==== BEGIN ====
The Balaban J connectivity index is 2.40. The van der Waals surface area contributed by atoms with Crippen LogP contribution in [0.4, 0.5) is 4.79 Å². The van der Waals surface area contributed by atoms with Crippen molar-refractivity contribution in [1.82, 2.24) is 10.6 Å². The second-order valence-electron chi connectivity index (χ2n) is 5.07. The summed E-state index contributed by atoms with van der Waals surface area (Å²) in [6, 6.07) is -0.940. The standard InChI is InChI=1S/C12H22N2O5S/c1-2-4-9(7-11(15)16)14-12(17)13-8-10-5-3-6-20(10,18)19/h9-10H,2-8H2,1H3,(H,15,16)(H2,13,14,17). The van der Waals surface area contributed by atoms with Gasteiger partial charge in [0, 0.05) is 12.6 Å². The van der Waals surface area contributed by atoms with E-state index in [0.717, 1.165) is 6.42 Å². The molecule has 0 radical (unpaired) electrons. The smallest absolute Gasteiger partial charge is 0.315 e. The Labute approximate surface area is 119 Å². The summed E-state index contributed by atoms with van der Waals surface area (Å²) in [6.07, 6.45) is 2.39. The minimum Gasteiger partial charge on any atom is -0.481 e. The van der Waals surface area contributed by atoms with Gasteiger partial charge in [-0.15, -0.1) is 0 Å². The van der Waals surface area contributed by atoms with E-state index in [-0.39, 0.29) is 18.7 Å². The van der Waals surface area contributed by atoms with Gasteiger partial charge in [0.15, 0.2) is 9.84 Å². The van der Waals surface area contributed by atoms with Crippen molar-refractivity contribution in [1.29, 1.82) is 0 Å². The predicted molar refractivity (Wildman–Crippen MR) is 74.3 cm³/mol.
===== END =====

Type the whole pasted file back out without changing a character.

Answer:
The Balaban J connectivity index is 2.40. The van der Waals surface area contributed by atoms with Crippen LogP contribution in [0.4, 0.5) is 4.79 Å². The van der Waals surface area contributed by atoms with Crippen molar-refractivity contribution in [1.82, 2.24) is 10.6 Å². The second-order valence-electron chi connectivity index (χ2n) is 5.07. The summed E-state index contributed by atoms with van der Waals surface area (Å²) in [6, 6.07) is -0.940. The standard InChI is InChI=1S/C12H22N2O5S/c1-2-4-9(7-11(15)16)14-12(17)13-8-10-5-3-6-20(10,18)19/h9-10H,2-8H2,1H3,(H,15,16)(H2,13,14,17). The van der Waals surface area contributed by atoms with Gasteiger partial charge in [0, 0.05) is 12.6 Å². The van der Waals surface area contributed by atoms with E-state index in [0.717, 1.165) is 6.42 Å². The molecule has 0 radical (unpaired) electrons. The smallest absolute Gasteiger partial charge is 0.315 e. The Labute approximate surface area is 119 Å². The summed E-state index contributed by atoms with van der Waals surface area (Å²) in [6.07, 6.45) is 2.39. The minimum Gasteiger partial charge on any atom is -0.481 e. The van der Waals surface area contributed by atoms with Gasteiger partial charge in [-0.15, -0.1) is 0 Å². The van der Waals surface area contributed by atoms with E-state index in [-0.39, 0.29) is 18.7 Å². The van der Waals surface area contributed by atoms with Gasteiger partial charge in [0.15, 0.2) is 9.84 Å². The van der Waals surface area contributed by atoms with Crippen molar-refractivity contribution in [1.29, 1.82) is 0 Å². The predicted molar refractivity (Wildman–Crippen MR) is 74.3 cm³/mol.